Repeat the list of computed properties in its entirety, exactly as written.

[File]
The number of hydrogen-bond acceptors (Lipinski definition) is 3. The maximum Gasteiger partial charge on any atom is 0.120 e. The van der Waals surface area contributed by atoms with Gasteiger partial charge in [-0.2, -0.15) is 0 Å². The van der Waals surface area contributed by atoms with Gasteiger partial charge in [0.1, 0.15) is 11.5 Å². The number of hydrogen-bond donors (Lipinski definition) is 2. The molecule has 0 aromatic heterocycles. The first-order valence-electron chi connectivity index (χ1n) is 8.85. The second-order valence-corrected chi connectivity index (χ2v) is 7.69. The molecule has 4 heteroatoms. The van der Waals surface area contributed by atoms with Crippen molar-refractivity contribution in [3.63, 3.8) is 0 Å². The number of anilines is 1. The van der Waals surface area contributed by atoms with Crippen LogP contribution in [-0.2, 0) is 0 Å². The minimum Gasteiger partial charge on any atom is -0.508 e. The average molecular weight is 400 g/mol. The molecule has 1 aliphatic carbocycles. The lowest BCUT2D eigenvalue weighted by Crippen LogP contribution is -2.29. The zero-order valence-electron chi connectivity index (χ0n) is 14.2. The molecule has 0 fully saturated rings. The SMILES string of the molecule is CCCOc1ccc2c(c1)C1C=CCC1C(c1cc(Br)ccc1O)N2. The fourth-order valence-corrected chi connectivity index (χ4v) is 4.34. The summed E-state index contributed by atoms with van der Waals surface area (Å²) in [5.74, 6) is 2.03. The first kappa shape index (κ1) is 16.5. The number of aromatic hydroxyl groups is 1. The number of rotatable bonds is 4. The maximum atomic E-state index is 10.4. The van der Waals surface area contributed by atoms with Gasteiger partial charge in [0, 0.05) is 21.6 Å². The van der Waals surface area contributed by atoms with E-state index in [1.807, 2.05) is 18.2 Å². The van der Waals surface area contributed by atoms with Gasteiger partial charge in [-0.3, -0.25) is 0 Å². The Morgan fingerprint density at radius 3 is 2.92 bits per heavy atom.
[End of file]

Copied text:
The number of hydrogen-bond acceptors (Lipinski definition) is 3. The maximum Gasteiger partial charge on any atom is 0.120 e. The van der Waals surface area contributed by atoms with Gasteiger partial charge in [-0.2, -0.15) is 0 Å². The van der Waals surface area contributed by atoms with Gasteiger partial charge in [0.1, 0.15) is 11.5 Å². The number of hydrogen-bond donors (Lipinski definition) is 2. The molecule has 0 aromatic heterocycles. The first-order valence-electron chi connectivity index (χ1n) is 8.85. The second-order valence-corrected chi connectivity index (χ2v) is 7.69. The molecule has 4 heteroatoms. The van der Waals surface area contributed by atoms with Crippen molar-refractivity contribution in [3.63, 3.8) is 0 Å². The number of anilines is 1. The van der Waals surface area contributed by atoms with Crippen LogP contribution in [-0.2, 0) is 0 Å². The minimum Gasteiger partial charge on any atom is -0.508 e. The average molecular weight is 400 g/mol. The molecule has 1 aliphatic carbocycles. The lowest BCUT2D eigenvalue weighted by Crippen LogP contribution is -2.29. The zero-order valence-electron chi connectivity index (χ0n) is 14.2. The molecule has 0 fully saturated rings. The SMILES string of the molecule is CCCOc1ccc2c(c1)C1C=CCC1C(c1cc(Br)ccc1O)N2. The fourth-order valence-corrected chi connectivity index (χ4v) is 4.34. The summed E-state index contributed by atoms with van der Waals surface area (Å²) in [5.74, 6) is 2.03. The first kappa shape index (κ1) is 16.5. The number of aromatic hydroxyl groups is 1. The number of rotatable bonds is 4. The maximum atomic E-state index is 10.4. The van der Waals surface area contributed by atoms with Gasteiger partial charge in [0, 0.05) is 21.6 Å². The van der Waals surface area contributed by atoms with E-state index in [1.807, 2.05) is 18.2 Å². The van der Waals surface area contributed by atoms with Gasteiger partial charge in [-0.3, -0.25) is 0 Å². The Morgan fingerprint density at radius 3 is 2.92 bits per heavy atom.